The Grand MLK Day elementary school Essay

It would have had to have been fifth grade when my class was handed a MLK – Civil Rights – History of Broad Subject and Where We Are Now essay assignment.  Nothing particularly inspired on my part, but by the standards of generic elementary school mish and mashing a lot of secondary sources and writing in complete sentences essaying, mine stood out.  After all, it was longer than anyone else’s — something which amounted to something and spoke to at the very least some cognitive ability — sitting down to type the thing out on the computer lab, my hunt and peck typing was much quicker than everyone elses’, and yet I ended up having to sit there roughly to the end.  So it was that at the start of having to write this the teacher told us that she was going to send a few of these to some statewide judging committee, and so it was that mine was the only one she bothered sending.  This had no effect on me one way or the other.

Weeks later, a sheet of paper came in the mail, essentially a Certificate of Participation.  It had stamped on it, in the background, an image of Martin Luther King, Jr. and it had on the governor’s signature and it said not much more.  It was the type of thing I would draw some cartoons on a few years’ later, and in the meantime just slide into a box paying no mind whatever toward.  Nonetheless, my mother caught sight of it, or perhaps even opened the letter in the first place, and asked why I had not shown it to my teacher.  There was no good answer to the question because it was a stupid question.  My mother somehow attributed shyness to my marked indifference, when it was more a matter I don’t know what this could possibly signify.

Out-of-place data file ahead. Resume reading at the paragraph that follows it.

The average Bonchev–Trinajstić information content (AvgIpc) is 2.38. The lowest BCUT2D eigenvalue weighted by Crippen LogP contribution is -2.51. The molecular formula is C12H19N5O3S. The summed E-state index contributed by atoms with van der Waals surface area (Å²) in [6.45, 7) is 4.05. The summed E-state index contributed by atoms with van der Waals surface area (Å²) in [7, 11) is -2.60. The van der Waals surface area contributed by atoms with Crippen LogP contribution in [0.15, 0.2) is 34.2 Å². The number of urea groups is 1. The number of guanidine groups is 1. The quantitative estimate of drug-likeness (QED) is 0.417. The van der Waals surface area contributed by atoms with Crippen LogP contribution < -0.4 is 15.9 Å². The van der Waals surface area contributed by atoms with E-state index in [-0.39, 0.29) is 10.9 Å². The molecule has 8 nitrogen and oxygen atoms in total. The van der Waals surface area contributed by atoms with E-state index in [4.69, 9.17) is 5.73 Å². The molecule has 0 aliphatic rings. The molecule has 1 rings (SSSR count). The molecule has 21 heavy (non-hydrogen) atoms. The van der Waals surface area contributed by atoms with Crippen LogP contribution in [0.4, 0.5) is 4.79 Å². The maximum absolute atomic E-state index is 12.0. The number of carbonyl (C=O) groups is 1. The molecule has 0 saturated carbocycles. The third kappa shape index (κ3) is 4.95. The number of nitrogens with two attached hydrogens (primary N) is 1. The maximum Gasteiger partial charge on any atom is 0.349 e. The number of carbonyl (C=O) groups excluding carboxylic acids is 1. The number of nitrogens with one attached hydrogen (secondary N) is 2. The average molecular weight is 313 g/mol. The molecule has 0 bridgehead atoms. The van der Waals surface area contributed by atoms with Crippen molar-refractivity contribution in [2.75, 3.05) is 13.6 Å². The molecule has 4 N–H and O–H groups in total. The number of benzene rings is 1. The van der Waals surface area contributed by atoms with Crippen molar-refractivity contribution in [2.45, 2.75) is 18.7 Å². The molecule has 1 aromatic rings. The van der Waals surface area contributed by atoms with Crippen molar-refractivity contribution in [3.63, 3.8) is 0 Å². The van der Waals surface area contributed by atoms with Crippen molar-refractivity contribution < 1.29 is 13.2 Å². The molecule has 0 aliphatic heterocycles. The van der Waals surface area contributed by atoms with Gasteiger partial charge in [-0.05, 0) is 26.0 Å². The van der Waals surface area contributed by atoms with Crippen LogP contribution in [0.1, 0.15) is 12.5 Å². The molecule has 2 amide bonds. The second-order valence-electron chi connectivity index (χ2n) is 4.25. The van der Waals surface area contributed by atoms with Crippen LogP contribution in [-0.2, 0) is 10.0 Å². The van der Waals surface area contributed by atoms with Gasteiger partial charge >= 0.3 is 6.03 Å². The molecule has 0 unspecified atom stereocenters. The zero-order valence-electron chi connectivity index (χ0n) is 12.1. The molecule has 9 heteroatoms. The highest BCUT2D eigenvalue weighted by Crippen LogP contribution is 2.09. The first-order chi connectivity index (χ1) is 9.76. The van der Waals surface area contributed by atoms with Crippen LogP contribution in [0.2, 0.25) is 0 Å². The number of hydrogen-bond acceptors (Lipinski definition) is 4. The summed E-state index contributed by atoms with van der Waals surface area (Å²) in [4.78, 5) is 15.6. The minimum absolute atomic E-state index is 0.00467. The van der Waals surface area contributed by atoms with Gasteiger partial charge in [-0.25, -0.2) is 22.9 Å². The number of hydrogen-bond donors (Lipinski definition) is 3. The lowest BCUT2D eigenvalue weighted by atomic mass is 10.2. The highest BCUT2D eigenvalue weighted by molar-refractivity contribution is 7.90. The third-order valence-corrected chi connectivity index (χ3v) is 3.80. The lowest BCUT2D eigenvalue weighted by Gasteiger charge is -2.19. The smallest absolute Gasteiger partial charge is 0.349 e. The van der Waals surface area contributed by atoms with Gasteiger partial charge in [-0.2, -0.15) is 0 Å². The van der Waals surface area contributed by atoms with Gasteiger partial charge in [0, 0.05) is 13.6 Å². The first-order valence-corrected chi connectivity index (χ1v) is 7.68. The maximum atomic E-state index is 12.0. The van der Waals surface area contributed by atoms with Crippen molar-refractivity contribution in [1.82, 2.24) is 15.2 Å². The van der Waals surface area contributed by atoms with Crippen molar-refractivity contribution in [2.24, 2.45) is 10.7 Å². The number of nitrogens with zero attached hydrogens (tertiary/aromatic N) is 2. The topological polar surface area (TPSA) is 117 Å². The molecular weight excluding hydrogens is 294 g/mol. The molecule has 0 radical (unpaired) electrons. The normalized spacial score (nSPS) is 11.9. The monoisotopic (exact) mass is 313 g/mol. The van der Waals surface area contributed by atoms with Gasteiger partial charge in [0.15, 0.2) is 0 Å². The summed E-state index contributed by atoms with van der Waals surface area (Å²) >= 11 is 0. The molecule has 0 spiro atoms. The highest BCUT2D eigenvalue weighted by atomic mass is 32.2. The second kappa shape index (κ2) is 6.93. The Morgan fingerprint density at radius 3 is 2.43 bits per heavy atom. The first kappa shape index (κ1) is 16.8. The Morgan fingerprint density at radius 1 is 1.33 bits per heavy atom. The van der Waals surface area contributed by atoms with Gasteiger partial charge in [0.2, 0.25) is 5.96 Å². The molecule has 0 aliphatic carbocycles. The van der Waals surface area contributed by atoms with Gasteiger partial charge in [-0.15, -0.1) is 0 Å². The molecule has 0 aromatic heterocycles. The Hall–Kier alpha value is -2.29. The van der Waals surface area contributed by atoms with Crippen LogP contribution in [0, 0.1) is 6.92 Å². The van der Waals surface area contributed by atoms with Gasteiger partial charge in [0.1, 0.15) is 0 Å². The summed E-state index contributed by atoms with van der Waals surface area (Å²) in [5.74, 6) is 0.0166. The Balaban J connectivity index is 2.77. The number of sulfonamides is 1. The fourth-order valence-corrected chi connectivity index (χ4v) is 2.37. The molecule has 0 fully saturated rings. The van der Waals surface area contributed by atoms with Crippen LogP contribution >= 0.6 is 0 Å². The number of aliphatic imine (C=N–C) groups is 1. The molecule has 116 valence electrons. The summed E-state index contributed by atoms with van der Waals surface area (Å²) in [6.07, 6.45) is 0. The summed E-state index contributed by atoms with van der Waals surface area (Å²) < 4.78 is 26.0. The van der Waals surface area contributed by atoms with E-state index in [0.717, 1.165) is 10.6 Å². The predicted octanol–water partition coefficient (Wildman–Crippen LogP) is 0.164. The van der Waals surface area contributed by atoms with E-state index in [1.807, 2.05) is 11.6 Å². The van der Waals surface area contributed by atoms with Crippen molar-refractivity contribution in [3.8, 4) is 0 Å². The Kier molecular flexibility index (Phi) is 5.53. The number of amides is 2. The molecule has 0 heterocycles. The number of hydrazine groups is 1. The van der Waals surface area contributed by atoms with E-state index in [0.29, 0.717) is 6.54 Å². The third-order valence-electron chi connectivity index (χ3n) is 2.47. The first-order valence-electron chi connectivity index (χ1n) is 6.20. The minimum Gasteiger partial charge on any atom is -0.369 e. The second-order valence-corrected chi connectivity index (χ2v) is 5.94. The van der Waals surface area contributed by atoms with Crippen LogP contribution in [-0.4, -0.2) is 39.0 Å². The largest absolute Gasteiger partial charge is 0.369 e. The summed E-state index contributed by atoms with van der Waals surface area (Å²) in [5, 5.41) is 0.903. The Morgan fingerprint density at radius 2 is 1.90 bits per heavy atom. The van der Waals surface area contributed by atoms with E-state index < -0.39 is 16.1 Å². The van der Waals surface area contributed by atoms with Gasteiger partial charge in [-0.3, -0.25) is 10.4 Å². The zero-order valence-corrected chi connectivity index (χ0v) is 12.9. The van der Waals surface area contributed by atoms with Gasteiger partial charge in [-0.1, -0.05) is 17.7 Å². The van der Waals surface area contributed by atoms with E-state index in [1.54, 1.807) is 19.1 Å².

That aside, I thought about that essay a few years’ ago when reading a piece by an English professor expressing her annoyance at judging elementary school Martin Luther King, Jr. essays and reading the same cookie-cutter tripe, depoliticized Triumphantalist Journeys which ends with all issues of equality more or less, and more on the more side, settled — a nod to a vague need to continue, though we don’t really know where we are continuing toward.  Likewise, I recall name-checking any black entertainer I could think of, which ends up sort of cloying, and if I were mature as opposed to an idiot eleven year old, you’d be justified in hitting me over the head.  A satisfying piece it was as it justified my fifth grade indifference.  The only thing I can’t quite put my finger on is how things could be different — teach your elementary school children something and see if you can lead to something besides a bit of polly-annaism and awkwardness.

On MLK Day I don’t know if I want to hear is the “I Have A Dream” speech.  Better to hear something from “Beyond Vietnam” or… something somewhere else.  Besides which, the number of lines the average American knows from “I Have A Dream” stands at… two.

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